detection and three decade dynamic range might be possible with further

development of the protocol. Planned work will comprehensively compare

incubation of several isothermal assays with the NINA heater to incubation with

conventional, electrically-powered instruments by many metrics –

sensitivity, specificity, accuracy, precision, and other standard figures of

merit must all be assessed before equivalence can be rigorously inferred.

However, these prelimary results are very encouraging.

Other Isothermal Techniques

We have also explored heaters with temperature profiles suitable for other

isothermal amplification techniques requiring different incubation temperatures,

e.g., the Exponential Amplification Reaction (EXPAR), Nicking Enzyme

Amplification Reaction (NEAR), or Recombinase Polymerase Amplification (RPA),

could be integrated with this method. These prototypes are not significantly

different in form, but use different EPCMs, and in one case a different

exotherm. A CaO heater with a different EPCM formulation has been shown to yield

a temperature profile suitable for EXPAR with a nominal temperature of 55°C

(Figure 4A). Evaluation

with EXPAR reactions are in process. We have also explored a similar heater

approach with sodium acetate (NaAc, Figure 4B). Hand warmers based on the crystallization reaction of

NaAc are common. In a purified form, at typical ambient temperatures, liquid

NaAc is thermodynamically unstable but kinetically stable due to the absence of

nucleating sites for crystal formation. The application of a mechanical shock

initiates the exothermic crystallization, and when mixed as a 25% aqueous

solution the phase change occurs repeatably at ∼37°C. In this system,

NaAc acts as both the exothermic reactant and the EPCM. This system has the

advantage of being regenerable (immersion of the NaAc in boiling water is

sufficient). For isothermal amplification methods operating at temperatures

below 45°C as well as for other diagnostic applications requiring heating

(e.g., smart-polymer-based analyte pre-concentration[30]), NaAc is the preferred

exothermic/phase change system. These results establish that the heater is a

flexible platform for a number of isothermal detection techniques.

Assay Specific Limitations of This Investigation

We have shown results for an instrument-free LAMP assay with a simple qualitative

visual readout. As operated here, LAMP is an exponential rate assay being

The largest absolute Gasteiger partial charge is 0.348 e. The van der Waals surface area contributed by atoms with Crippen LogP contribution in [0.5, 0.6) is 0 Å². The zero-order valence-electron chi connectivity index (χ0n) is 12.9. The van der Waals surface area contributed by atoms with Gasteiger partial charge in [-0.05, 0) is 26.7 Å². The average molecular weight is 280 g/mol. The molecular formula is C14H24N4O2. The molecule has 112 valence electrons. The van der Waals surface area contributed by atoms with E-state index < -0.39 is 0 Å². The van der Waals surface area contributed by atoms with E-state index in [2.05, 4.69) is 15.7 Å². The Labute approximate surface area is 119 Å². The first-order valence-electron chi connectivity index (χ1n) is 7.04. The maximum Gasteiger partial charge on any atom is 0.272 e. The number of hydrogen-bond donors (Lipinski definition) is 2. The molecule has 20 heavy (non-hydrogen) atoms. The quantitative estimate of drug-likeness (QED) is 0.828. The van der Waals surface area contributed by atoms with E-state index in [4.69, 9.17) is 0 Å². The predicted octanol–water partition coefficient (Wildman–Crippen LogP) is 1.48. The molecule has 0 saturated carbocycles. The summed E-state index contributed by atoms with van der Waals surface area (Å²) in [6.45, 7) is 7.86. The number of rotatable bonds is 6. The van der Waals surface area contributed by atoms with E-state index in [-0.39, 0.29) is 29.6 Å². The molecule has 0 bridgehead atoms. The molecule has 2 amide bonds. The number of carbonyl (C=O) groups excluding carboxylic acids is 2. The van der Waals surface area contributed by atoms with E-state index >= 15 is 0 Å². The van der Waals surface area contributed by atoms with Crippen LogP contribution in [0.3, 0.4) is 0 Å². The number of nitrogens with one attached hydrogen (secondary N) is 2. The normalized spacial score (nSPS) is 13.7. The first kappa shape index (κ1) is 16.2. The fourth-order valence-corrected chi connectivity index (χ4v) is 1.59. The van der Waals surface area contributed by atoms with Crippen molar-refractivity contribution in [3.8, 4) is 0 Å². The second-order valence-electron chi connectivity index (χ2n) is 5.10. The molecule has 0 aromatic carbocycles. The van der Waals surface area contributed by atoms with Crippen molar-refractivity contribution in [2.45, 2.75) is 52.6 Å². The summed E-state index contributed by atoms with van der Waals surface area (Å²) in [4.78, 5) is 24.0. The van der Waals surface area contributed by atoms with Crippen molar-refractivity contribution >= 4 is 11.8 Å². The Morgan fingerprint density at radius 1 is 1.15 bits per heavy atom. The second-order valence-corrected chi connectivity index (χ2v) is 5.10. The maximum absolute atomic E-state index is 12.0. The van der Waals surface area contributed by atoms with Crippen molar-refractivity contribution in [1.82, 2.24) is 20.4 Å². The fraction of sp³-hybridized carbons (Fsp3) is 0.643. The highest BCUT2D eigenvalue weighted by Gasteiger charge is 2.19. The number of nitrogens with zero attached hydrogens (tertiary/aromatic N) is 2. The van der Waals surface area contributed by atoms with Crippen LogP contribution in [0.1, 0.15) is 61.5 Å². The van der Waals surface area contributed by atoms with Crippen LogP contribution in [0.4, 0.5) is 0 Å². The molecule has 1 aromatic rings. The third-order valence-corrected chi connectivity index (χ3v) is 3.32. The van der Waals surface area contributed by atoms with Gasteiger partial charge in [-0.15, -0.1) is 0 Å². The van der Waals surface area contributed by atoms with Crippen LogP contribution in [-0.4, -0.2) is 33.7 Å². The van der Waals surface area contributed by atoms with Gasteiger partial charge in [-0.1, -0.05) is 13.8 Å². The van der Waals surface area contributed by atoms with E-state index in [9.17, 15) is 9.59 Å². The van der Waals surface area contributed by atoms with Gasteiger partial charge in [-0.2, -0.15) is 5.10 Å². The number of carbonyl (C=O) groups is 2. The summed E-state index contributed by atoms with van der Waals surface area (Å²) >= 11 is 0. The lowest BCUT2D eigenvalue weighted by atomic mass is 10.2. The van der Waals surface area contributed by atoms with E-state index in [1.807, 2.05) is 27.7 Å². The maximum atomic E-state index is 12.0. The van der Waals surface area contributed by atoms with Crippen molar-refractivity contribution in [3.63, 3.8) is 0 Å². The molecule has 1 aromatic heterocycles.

assessed with an endpoint measurement. Thus, the timing of reaction

interrogation and/or a reliable “stop” reaction are required for

quantitative precision. If quantitative results are required, improvements to

the entire assay system to facilitate precise timing will be necessary. This

could include, for example, a different heater-lid or incubation-vessels to

facilitate access, or a “reading window” in the heater to enable

visual interrogation while the vessel is still in the heater. An elevated

temperature “stop” (>80°C) is generally used for LAMP. In our

experimental work here, we used an electrical heat block for this purpose;

however, this could be accomplished with the electricity-free heater by the

inclusion of a parallel heating unit at a higher temperature (essentially, by

including a second incubation chamber that uses a different EPCM, or no EPCM at

all). Alternatively, a chemical “stop” could be developed, or a

boiling water bath could be kept at hand. Other assays perform best with a

pre-amplification, high-temperature denaturation step (“hot start”).

A second incubator chamber could facilitate this feature even more readily.

These data were gathered on contrived samples diluted in buffer. It has already

been demonstrated that LAMP assays can be performed on clinically relevant

specimens without NA extraction/purification and without a pre-amplification,

high-temperature denaturation step.[31]–[35] Recent results of an HIV

assay on the NINA platform with clinical samples from HIV-positive infants will

be reported elsewhere.

Furthermore, neither turbidity nor Calcein reactions are sequence-specific

signals—as a result non-specific amplification will also produce a strong

signal—a possible cause of the NTC background fluorescence noted above.

Greater analyte specificity should be possible by incorporating a fluorescent

molecular beacon probe specific to an internal region of the target amplicon,